Paula Peters, a Wampanoag writer and activist who is not a member of the group that organises the public mourning, sees progress in getting Americans to look past the Thanksgiving myth of Pilgrims and natives co-existing peacefully.

“We have come a long way,” she said. “We continue to honour our ancestors by taking our history out of the margins and into the forefront.”

Ex-Border Patrol Agent Matthew Bowen Sentenced to Probation for Running Over Migrant

H5 ex border patrol agent sentenced probation running over migrant tucson matthew bowen guatemalan antolin rolando lopez aguilar

Meanwhile, a federal judge in Tucson sentenced former Arizona Border Patrol agent Matthew Bowen Wednesday to three years of supervised release and an $8,000 fine for intentionally running over a Guatemalan migrant with a pickup truck in 2017 — and then falsifying records about the assault. The man he struck, Antolin Rolando López-Aguilar, survived. Court filings show Bowen had sent a slew of racist text messages on his phone, referring to immigrants as “mindless murdering savages” and “beaners,” among other insults.

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Remembering the Greensboro Massacre of 1979, When KKK & Nazis Killed 5 People in Broad Daylight

NOVEMBER 04, 2019

Hundreds gathered this weekend to mark the 40th anniversary of the Greensboro massacre, when 40 Ku Klux Klansmen and American Nazis opened fire on an anti-Klan demonstration in Greensboro, North Carolina, killing five anti-racist activists in a span of 88 seconds. Those killed were members of the Communist Workers’ Party. Ten other activists were injured. No one was convicted in the massacre, but a jury did find the Greensboro police liable for cooperating with the Ku Klux Klan in a wrongful death. Local pastors in Greensboro are now calling on the City Council to issue an apology for the events that led to the 1979 killing. W

Number of hate groups in US reached record high in 2018: SPLC

Watchdog finds number of hate groups increased by seven percent last year, as groups used internet to grow and recruit.

People protesting against US President Donald Trump wait near the Tree of Life Congregation in Pittsburgh, Pennsylvania. [Brendan Smialowski/AFP]
People protesting against US President Donald Trump wait near the Tree of Life Congregation in Pittsburgh, Pennsylvania. [Brendan Smialowski/AFP]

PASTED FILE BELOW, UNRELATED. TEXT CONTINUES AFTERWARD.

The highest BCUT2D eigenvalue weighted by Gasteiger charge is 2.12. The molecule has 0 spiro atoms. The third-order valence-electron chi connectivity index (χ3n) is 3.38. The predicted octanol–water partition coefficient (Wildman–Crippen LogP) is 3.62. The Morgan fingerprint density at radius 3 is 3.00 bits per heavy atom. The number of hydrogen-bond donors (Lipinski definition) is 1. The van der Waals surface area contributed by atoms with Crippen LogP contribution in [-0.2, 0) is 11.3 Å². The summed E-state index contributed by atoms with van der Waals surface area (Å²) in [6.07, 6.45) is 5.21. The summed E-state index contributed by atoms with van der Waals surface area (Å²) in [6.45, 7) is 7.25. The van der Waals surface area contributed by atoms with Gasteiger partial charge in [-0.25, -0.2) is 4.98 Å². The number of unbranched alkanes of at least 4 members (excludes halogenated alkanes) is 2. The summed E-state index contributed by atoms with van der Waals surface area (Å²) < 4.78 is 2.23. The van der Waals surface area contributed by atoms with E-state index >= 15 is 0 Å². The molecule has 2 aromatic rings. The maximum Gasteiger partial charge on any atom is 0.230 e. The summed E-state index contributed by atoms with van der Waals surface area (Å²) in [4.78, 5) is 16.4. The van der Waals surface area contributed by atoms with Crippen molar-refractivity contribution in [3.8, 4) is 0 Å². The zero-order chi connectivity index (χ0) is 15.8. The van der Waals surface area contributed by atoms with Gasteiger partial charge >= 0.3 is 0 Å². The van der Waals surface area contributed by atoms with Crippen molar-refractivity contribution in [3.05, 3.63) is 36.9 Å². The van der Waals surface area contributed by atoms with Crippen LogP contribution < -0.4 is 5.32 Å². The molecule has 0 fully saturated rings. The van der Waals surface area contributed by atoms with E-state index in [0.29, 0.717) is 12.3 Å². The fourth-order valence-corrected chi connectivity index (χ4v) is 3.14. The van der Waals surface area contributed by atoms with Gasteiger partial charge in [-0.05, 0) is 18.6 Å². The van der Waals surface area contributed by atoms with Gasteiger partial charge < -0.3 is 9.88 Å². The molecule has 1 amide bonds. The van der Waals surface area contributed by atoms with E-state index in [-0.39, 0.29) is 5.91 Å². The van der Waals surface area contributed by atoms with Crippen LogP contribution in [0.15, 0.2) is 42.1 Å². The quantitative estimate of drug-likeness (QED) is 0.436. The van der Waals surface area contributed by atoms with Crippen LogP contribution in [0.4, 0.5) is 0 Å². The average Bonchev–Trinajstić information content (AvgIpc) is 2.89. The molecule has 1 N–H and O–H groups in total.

Washington, DC – Hate crimes in the United States reached a record high last year, the Southern Poverty Law Center (SPLC) said on Wednesday, adding that much of the rise was due to the rhetoric of US President Donald Trump.

Driven by Trump’s anti-immigration rhetoric and policy, the number of hate groups active in the US peaked at 1,020 in 2018, a seven-percent increase from 954 recorded in 2017, according to the SPLC, which began tracking hate groups in 1971.

Trump’s statements echoed by hate groups included describing immigrants as “invaders”, calling for a Muslim ban, attacking African nations and speaking against the country’s alleged demographic changes.

In 2018, at least 40 people were killed by those motivated by or attracted to far-right ideologies, the watchdog group wrote in its annual report, released on Wednesday.

The last peak in the number of hate groups in the country was recorded in 2011 during the height of a backlash against President Barack Obama, the first black president, the SPLC said. According to the watchdog, there were 1,018 documented hate groups then.

Heidi Beirich, director of the SPLC’s Intelligence Project, said she first heard of building a wall to separate the US from Mexico on a white supremacist site.

The same demand became one of Trump’s most famous campaign promises in 2016.

Since then, the SPLC recorded an increase in the number of groups active, which followed three years of decline in groups during the Obama administration.

Federal figures were consistent. Latest statistics from the FBI show that hate crimes increased by 30 percent in the three-year period ending in 2017.

The increase followed three years in which hate crime incidents fell by about 12 percent.

“President Trump has opened the White House doors to extremism,” the SPLC report states. “Not only consulting with hate groups on policies that erode our country’s civil rights protections, but also enabling the infiltration of extremist ideas into the administration’s rhetoric and agenda.”

A handful of Trump appointees include officials with ties to groups hostile towards Muslims, immigrants, refugees, and the LGBT community, the report said.